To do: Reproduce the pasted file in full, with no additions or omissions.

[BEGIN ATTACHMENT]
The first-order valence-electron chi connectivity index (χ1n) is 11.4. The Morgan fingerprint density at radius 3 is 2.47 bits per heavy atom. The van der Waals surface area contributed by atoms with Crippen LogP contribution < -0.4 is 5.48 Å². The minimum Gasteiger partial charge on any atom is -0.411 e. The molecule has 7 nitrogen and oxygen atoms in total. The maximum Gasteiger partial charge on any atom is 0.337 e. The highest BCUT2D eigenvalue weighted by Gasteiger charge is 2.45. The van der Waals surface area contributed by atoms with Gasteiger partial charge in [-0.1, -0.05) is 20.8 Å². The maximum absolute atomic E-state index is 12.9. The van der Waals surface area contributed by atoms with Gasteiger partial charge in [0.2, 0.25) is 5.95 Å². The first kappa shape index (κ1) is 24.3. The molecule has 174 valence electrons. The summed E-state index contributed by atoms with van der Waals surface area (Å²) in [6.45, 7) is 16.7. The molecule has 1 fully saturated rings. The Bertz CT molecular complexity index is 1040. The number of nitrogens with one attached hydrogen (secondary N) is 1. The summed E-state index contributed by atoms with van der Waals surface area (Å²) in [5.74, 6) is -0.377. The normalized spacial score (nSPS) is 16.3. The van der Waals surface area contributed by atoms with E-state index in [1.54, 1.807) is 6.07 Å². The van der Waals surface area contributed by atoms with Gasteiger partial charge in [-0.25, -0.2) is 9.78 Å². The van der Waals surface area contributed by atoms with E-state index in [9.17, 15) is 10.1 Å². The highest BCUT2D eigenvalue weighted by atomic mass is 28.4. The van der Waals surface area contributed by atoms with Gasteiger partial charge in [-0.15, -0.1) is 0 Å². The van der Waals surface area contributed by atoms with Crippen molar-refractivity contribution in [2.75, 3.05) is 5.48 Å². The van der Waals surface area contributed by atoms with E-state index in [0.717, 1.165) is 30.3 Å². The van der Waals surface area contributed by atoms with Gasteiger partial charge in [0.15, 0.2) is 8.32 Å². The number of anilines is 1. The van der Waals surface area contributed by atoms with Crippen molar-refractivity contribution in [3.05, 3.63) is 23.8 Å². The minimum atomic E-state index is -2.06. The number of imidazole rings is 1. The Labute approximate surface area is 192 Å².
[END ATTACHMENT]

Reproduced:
The first-order valence-electron chi connectivity index (χ1n) is 11.4. The Morgan fingerprint density at radius 3 is 2.47 bits per heavy atom. The van der Waals surface area contributed by atoms with Crippen LogP contribution < -0.4 is 5.48 Å². The minimum Gasteiger partial charge on any atom is -0.411 e. The molecule has 7 nitrogen and oxygen atoms in total. The maximum Gasteiger partial charge on any atom is 0.337 e. The highest BCUT2D eigenvalue weighted by Gasteiger charge is 2.45. The van der Waals surface area contributed by atoms with Gasteiger partial charge in [-0.1, -0.05) is 20.8 Å². The maximum absolute atomic E-state index is 12.9. The van der Waals surface area contributed by atoms with Gasteiger partial charge in [0.2, 0.25) is 5.95 Å². The first kappa shape index (κ1) is 24.3. The molecule has 174 valence electrons. The summed E-state index contributed by atoms with van der Waals surface area (Å²) in [6.45, 7) is 16.7. The molecule has 1 fully saturated rings. The Bertz CT molecular complexity index is 1040. The number of nitrogens with one attached hydrogen (secondary N) is 1. The summed E-state index contributed by atoms with van der Waals surface area (Å²) in [5.74, 6) is -0.377. The normalized spacial score (nSPS) is 16.3. The van der Waals surface area contributed by atoms with E-state index in [1.54, 1.807) is 6.07 Å². The van der Waals surface area contributed by atoms with Gasteiger partial charge in [-0.25, -0.2) is 9.78 Å². The van der Waals surface area contributed by atoms with E-state index in [9.17, 15) is 10.1 Å². The highest BCUT2D eigenvalue weighted by atomic mass is 28.4. The van der Waals surface area contributed by atoms with Gasteiger partial charge in [-0.15, -0.1) is 0 Å². The van der Waals surface area contributed by atoms with Crippen molar-refractivity contribution in [2.75, 3.05) is 5.48 Å². The van der Waals surface area contributed by atoms with E-state index in [0.717, 1.165) is 30.3 Å². The van der Waals surface area contributed by atoms with Gasteiger partial charge in [0.15, 0.2) is 8.32 Å². The number of anilines is 1. The van der Waals surface area contributed by atoms with Crippen molar-refractivity contribution in [3.05, 3.63) is 23.8 Å². The minimum atomic E-state index is -2.06. The number of imidazole rings is 1. The Labute approximate surface area is 192 Å².